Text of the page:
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Parenting in Community: You need other parents

“If, as a parent, you feel as though you can’t do it alone, that’s because you were never meant to.”

BrainRules

In Baby Brain Rules, developmental molecular biologist John Medina argues for the power of parenting in communities – for children, parents, and their communities. What are some of those benefits?

  1. You need wisdom from other parents.
    Emily, a mother of three young children, lamented to me about her eldest, “I tell my seven year old daughter to get dressed for school. Then I dress myself and my five- and three-year old. And when I come back, she’s still standing there with one leg in her pants!” I could empathize with the difficulty of morning routines, and shared how making a physical checklist for our eldest daughter had made a tremendous difference. Emily looked at the checklist hanging in the bathroom, and walked out with another tool in her parenting toolbox – one that I had learned from another wise parent.
  2. You need help from others.
    It isn’t just wisdom that we need. We need help. I have a friend, Laura, who is a doula and mother of a preschooler. Given the nature of her work, she can’t plan her hours too precisely. So we swap. I’m on call to take her son when she needs it; and on many occasions she has taken my daughter (who is the same age as her son) so that I can have a meeting. We depend on each other . . . and our kids get more time to play together.
  3. You are made for relationship.
    I recently bumped into Jessica, the mother of a two-month old, at the playground. I asked how the transition was going to being a mother of two children. She answered, “I just breastfeed and do laundry all day.” That can be a pretty accurate snapshot. Parenting young children can be isolating. Your schedule revolves around the sleep, feeding and care of your children – and cleaning up after them; your relationships with other adults can suffer.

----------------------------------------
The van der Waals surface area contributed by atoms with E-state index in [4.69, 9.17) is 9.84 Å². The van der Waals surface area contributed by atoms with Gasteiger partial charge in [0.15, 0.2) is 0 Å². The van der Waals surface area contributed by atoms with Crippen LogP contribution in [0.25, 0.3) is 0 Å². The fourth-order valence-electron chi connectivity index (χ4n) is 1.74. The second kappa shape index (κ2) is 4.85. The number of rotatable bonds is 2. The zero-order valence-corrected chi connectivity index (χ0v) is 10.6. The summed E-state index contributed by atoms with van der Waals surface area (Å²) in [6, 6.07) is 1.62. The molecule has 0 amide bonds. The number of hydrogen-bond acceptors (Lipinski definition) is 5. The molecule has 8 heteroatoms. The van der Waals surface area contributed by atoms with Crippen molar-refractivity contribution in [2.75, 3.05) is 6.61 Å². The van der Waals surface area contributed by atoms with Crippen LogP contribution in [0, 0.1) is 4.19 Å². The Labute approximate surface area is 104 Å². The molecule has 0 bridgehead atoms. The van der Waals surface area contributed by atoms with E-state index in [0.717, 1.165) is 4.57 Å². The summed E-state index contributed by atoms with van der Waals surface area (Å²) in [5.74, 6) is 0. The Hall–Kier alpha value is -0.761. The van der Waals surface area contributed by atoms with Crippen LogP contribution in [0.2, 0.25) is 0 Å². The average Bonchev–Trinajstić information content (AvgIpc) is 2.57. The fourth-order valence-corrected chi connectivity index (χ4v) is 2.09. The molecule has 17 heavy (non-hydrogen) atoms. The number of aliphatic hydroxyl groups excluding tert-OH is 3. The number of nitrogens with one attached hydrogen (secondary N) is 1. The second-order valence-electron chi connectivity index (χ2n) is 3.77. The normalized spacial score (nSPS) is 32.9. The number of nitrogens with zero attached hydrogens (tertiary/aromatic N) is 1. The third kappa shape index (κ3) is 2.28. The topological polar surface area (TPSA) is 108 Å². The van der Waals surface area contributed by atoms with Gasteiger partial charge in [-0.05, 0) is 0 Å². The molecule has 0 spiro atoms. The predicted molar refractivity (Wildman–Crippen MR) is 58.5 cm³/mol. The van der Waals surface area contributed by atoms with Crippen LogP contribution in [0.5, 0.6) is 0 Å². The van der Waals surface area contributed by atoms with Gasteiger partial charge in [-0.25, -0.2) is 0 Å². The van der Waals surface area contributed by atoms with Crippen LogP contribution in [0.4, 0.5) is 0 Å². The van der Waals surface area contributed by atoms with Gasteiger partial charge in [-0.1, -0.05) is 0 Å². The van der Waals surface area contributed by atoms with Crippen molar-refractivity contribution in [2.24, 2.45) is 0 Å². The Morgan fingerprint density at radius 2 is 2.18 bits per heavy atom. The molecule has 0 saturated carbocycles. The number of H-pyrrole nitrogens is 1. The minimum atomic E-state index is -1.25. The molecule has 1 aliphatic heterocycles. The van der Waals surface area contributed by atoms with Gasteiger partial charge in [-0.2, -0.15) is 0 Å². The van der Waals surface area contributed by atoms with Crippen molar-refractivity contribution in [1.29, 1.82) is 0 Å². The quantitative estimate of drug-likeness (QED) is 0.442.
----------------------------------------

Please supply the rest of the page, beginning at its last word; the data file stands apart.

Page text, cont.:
But you don’t just need other parents for wisdom and help; you were made for relationship. When my eldest daughter was about 3, I formed a book club with two other young dads. We tackled a book that I had long wanted to read (Augustine’s City of God) while our little ones played together on the living room floor. That weekly interaction not only kept us sane; it nurtured ongoing friendships.
  4. Your children learn from your relationships with others.
    Most days, our girls ask us, “Who is coming for dinner?” Why? We so often have friends join us for dinner that our kids have come to regard it as the normal state of affairs. Our children calibrate themselves for relationship by the ways we repeatedly interact with others. Children adopt our patterns of speech, our mannerisms, and our habits of relationship.  Not only do we need wisdom, help and friendship; our children need us to show them how to be friends.

Question: How have you pursued relationships with other parents in the midst of all of your responsibilities? How have you overcome obstacles?

About Graham Scharf

My name is Graham Scharf. I am a father of two delightful daughters, the husband of a developmental pediatrician, a NYC Teaching Fellow alumnus, co-founder of Tumblon.com and author of The Apprenticeship of Being Human.
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